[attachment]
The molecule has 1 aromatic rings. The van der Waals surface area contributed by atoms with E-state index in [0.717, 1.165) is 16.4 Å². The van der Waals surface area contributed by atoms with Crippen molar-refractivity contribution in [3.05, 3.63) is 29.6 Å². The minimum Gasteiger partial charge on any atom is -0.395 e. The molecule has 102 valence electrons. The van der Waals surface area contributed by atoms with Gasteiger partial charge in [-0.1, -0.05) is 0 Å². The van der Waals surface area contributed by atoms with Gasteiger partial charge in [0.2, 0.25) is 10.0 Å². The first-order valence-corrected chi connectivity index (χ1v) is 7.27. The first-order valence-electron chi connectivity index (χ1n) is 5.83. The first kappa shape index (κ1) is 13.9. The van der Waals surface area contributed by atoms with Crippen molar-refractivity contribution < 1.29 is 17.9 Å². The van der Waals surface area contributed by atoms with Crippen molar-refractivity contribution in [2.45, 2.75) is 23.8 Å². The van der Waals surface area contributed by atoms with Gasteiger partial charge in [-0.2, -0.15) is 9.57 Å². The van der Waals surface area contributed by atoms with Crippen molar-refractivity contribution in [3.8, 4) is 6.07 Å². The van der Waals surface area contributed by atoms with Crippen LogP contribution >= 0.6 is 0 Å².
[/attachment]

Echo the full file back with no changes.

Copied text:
The molecule has 1 aromatic rings. The van der Waals surface area contributed by atoms with E-state index in [0.717, 1.165) is 16.4 Å². The van der Waals surface area contributed by atoms with Crippen molar-refractivity contribution in [3.05, 3.63) is 29.6 Å². The minimum Gasteiger partial charge on any atom is -0.395 e. The molecule has 102 valence electrons. The van der Waals surface area contributed by atoms with Gasteiger partial charge in [-0.1, -0.05) is 0 Å². The van der Waals surface area contributed by atoms with Gasteiger partial charge in [0.2, 0.25) is 10.0 Å². The first-order valence-corrected chi connectivity index (χ1v) is 7.27. The first-order valence-electron chi connectivity index (χ1n) is 5.83. The first kappa shape index (κ1) is 13.9. The van der Waals surface area contributed by atoms with Crippen molar-refractivity contribution < 1.29 is 17.9 Å². The van der Waals surface area contributed by atoms with Crippen molar-refractivity contribution in [2.45, 2.75) is 23.8 Å². The van der Waals surface area contributed by atoms with Gasteiger partial charge in [-0.2, -0.15) is 9.57 Å². The van der Waals surface area contributed by atoms with Crippen molar-refractivity contribution in [3.8, 4) is 6.07 Å². The van der Waals surface area contributed by atoms with Crippen LogP contribution >= 0.6 is 0 Å².